The constant changes in asylum regulations have continually put new obstacles in the way of asylum seekers. S.A.S funds have helped Asylum Link Merseyside to respond to these changes but the basic work remains the provision of resources to those without them.


The main leadership throughout has come from Chas Raws as Co-ordinator who is a very active local Quaker. He works from home and gives his time voluntarily worth, at a very conservative estimate, about £1,000 p.a. The initiative was taken in faith and the Merseyside church leaders all give moral support.

At first, by far the greatest number and largest donations were grants from charitable trusts. The first grant came from the John Moores Foundation, which is still a major contributor. In 2003, the Roman Catholic Archbishop began to give the proceeds of the Lent Alms collection to S.A.S. Now as well as charitable trusts, funds come from a few churches giving one-off donations annually, from groups and from individuals (including 20+ monthly standing orders). Annual income has grown from under £20,000 to over £50,000.

S.A.S is essentially a sinking fund so that what it can do depends entirely on income. It can exist for as long as there is money in the bank! Its minimal overheads are covered by CTMR. In managing the project, there is indirect reliance on the Asylum Link premises and volunteers. ALM’s offices for administration, casework and other activities occupy most of a 3/4-storey presbytery rented from the Catholic Archdiocese.

In relation to delivering its services, S.A.S. rents properties for asylum seekers to occupy. For example, it has recently begun to rent most of the parish house at St Michael’s RC Church, Horne Street, for accommodation for up to 8 women.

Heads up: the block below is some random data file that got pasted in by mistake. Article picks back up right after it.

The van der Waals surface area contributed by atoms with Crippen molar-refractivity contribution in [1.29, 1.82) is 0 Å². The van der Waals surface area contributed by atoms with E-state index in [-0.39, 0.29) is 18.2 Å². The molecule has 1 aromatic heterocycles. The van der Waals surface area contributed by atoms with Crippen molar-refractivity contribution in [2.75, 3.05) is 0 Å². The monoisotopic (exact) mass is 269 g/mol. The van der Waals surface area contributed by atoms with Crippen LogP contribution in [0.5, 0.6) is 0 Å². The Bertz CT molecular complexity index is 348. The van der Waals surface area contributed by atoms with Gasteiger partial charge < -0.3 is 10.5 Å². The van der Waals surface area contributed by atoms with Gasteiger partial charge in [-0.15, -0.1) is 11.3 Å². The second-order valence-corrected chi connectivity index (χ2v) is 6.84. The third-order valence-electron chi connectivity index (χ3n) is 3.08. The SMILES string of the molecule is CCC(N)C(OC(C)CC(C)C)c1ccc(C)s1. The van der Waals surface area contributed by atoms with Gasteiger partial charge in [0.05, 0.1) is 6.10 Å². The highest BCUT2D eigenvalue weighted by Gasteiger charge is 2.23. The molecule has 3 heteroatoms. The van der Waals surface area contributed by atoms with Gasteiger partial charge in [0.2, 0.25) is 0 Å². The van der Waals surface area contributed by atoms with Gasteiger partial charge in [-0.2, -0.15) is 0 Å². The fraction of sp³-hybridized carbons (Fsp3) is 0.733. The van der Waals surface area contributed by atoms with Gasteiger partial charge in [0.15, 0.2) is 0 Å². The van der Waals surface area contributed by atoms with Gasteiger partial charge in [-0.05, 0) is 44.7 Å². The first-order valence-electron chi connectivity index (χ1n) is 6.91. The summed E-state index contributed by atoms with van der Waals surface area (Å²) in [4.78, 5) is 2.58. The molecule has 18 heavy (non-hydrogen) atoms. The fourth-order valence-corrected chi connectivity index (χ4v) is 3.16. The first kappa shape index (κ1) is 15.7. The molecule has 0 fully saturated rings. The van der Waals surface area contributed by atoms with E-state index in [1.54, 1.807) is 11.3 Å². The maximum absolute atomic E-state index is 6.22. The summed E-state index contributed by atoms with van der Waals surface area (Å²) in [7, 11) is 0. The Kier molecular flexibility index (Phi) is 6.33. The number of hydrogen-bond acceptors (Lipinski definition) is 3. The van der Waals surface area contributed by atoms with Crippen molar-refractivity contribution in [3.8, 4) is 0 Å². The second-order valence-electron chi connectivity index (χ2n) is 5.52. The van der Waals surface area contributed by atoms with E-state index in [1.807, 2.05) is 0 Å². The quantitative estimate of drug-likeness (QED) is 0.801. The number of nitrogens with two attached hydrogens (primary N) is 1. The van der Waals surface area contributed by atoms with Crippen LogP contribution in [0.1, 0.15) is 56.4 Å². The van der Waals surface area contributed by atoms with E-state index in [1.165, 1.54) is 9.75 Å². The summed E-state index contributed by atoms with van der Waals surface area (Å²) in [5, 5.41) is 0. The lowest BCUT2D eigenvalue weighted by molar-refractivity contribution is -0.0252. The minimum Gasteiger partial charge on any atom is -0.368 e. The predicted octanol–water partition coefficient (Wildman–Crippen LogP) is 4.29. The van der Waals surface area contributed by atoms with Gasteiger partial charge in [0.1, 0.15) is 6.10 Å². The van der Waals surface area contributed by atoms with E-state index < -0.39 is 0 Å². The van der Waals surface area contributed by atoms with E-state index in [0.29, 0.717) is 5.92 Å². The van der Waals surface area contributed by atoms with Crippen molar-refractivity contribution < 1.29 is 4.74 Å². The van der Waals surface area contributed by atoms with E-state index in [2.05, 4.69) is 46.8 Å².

Connections with other organisations

The key partnership, as already indicated, is with Asylum Link. There are also connections with Merseyside Refugee Support Network and Merseyside Network for Change and the Co-ordinator is a trustee of both these organisations. Nationally, belonging to the Quaker Asylum and Refugee Network and the steering group of the Churches’ Refugee Network is good for morale.


The outcomes are difficult to quantify. However, up to 2,000 asylum seekers have been helped out of destitution for a limited period and their helpers and advisers have been given a source of support.

Success factors

None of this would have been possible without the energy, commitment and local credibility of the Co-ordinator. Beyond this, the goodwill of individuals both directly as donors and within donor organisations (including churches) has been essential.

One of the main barriers is prejudice against asylum seekers fanned by the tabloid press.

Challenges and opportunities

On the one hand, there are signs that fundraising in general is becoming more difficult with the main threat to S.A.S coming from ALM’s current difficulties over fundraising; on the other, the global financial crisis and global wars, droughts and famines are leading to increased illegal immigration by desperate people.

Chas Raws